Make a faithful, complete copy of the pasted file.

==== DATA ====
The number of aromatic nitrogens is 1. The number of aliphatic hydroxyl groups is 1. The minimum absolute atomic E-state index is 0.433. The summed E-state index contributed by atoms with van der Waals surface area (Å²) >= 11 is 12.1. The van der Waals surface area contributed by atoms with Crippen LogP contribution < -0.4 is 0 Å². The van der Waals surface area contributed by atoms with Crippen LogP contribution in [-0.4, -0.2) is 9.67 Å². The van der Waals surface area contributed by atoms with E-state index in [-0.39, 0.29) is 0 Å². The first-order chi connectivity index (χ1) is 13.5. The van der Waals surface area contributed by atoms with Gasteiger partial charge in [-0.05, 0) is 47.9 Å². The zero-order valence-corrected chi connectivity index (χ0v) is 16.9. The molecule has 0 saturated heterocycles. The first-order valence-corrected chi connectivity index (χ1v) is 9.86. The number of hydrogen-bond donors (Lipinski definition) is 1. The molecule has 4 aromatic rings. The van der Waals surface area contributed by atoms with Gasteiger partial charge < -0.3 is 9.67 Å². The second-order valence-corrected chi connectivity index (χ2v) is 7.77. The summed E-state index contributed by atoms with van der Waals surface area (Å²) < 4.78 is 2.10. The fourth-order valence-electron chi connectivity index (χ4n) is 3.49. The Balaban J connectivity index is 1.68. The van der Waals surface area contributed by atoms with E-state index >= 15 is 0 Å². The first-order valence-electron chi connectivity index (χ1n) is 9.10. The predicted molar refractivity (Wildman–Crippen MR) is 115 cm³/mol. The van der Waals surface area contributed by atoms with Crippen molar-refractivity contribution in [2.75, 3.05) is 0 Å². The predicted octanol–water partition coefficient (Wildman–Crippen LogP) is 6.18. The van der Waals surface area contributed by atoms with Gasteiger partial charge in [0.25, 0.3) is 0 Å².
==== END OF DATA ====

The number of aromatic nitrogens is 1. The number of aliphatic hydroxyl groups is 1. The minimum absolute atomic E-state index is 0.433. The summed E-state index contributed by atoms with van der Waals surface area (Å²) >= 11 is 12.1. The van der Waals surface area contributed by atoms with Crippen LogP contribution < -0.4 is 0 Å². The van der Waals surface area contributed by atoms with Crippen LogP contribution in [-0.4, -0.2) is 9.67 Å². The van der Waals surface area contributed by atoms with E-state index in [-0.39, 0.29) is 0 Å². The first-order chi connectivity index (χ1) is 13.5. The van der Waals surface area contributed by atoms with Gasteiger partial charge in [-0.05, 0) is 47.9 Å². The zero-order valence-corrected chi connectivity index (χ0v) is 16.9. The molecule has 0 saturated heterocycles. The first-order valence-corrected chi connectivity index (χ1v) is 9.86. The number of hydrogen-bond donors (Lipinski definition) is 1. The molecule has 4 aromatic rings. The van der Waals surface area contributed by atoms with Gasteiger partial charge < -0.3 is 9.67 Å². The second-order valence-corrected chi connectivity index (χ2v) is 7.77. The summed E-state index contributed by atoms with van der Waals surface area (Å²) < 4.78 is 2.10. The fourth-order valence-electron chi connectivity index (χ4n) is 3.49. The Balaban J connectivity index is 1.68. The van der Waals surface area contributed by atoms with E-state index >= 15 is 0 Å². The first-order valence-electron chi connectivity index (χ1n) is 9.10. The predicted molar refractivity (Wildman–Crippen MR) is 115 cm³/mol. The van der Waals surface area contributed by atoms with Crippen molar-refractivity contribution in [2.75, 3.05) is 0 Å². The predicted octanol–water partition coefficient (Wildman–Crippen LogP) is 6.18. The van der Waals surface area contributed by atoms with Gasteiger partial charge in [0.25, 0.3) is 0 Å².